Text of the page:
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Won't You Be My Neighbor? (2018)

Josh Reviews Won’t You Be My Neighbor?

September 28th, 2018

Perhaps the best movie I saw this past summer was Morgan Neville’s wonderful look at the life and work of Fred Rogers, Won’t You Be My Neighbor?

Like so many of my generation, I grew up watching Mr. Rogers’ Neighborhood.  The moral and life lessons of Fred Rogers’ television program for children have stayed with me, and are deeply woven into my being.  I knew this, but watching Won’t You Be My Neighbor? I was struck anew by the lessons that Mr. Rogers taught me and so many other kids like me.

The documentary film is a heartwarming (and also, at times, sad) look back at Mr. Rogers’ life and his life’s work: using the medium of television to educate children.  The film allows us to hear from Fred Rogers himself, via archival footage (such as clips from his famous testimony before Congress in 1969) and generous helpings of scenes from the show.  Even better, the film brings together many of the men and women who knew and worked with Mr. Rogers.  We hear from many of the men and women who knew and worked with him, in front of and behind the camera, and they each have fascinating and insightful stories to tell.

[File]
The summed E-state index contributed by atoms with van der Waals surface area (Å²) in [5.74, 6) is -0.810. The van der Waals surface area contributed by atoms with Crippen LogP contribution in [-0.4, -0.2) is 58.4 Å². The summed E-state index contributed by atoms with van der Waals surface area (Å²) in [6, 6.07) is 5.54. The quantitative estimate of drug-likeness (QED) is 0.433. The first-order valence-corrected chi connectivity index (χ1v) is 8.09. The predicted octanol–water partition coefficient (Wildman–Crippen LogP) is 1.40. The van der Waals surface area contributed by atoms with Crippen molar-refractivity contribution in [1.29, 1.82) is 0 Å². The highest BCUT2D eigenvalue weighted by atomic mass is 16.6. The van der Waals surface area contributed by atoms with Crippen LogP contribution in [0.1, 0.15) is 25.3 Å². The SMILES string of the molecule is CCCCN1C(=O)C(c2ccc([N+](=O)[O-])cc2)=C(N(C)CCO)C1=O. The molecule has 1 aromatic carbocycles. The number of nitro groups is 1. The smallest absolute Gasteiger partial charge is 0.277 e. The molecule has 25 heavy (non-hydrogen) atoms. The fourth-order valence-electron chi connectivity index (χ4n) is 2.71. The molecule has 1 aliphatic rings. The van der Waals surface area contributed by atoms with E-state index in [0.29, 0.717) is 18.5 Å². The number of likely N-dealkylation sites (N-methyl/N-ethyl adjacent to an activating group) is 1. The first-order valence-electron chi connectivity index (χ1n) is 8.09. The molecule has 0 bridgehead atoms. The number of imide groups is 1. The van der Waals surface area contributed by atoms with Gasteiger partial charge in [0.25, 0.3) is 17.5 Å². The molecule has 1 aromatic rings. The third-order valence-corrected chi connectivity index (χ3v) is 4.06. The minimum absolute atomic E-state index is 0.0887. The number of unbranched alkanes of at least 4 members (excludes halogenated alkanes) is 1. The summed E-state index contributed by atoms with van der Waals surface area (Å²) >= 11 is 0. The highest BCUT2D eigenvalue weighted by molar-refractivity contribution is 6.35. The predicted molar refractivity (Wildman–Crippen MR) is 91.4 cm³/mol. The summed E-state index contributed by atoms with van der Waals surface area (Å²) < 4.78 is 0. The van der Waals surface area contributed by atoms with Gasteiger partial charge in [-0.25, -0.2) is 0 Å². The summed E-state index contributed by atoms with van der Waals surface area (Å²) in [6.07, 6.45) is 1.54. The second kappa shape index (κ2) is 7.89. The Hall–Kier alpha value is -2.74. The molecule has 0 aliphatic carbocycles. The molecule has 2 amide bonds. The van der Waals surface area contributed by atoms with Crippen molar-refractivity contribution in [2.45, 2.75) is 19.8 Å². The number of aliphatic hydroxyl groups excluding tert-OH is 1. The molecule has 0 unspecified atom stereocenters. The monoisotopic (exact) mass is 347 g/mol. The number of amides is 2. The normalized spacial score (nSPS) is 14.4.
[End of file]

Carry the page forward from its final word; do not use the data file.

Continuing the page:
Watching the film, I was struck by the power of Mr. Rogers’ moral teachings.  The film devotes significant time to lessons that Mr. Rogers wove into his TV show.  For example, the film spends time discussing the episode in which Fred Rogers invited African-American François Clemmons, who played a friendly neighborhood police officer on the show, to wash his feet in the same small pool that he (Mr. Rogers) was using.  (That clip from the show is presented, in the film, along with actual clips of African Americans being chased out of a whites-only swimming pool.  It’s a powerful reminder of just how bold Mr. Rogers’ show truly was at the time.)

I particularly enjoyed the attention the film gives to an analysis of Fred Rogers’ pedagogical approach to education.  Most often this is explained best by Mr. Rogers himself, in archival interview footage.  I found it fascinating to listen to him discuss the ways he used his show to help teach kids to feel comfortable with their full spectrum of feelings, from happiness to sadness to anger.  One moment that stuck with me is when he compares talking to kids about their feelings with playing the piano — some key changes are easy, while some are hard.  I found this to be a striking piece of insight, one of many in the film.

But the film does not set out to canonize Fred Rogers as a perfect saint.  In an uncomfortable moment, one of his … [continued]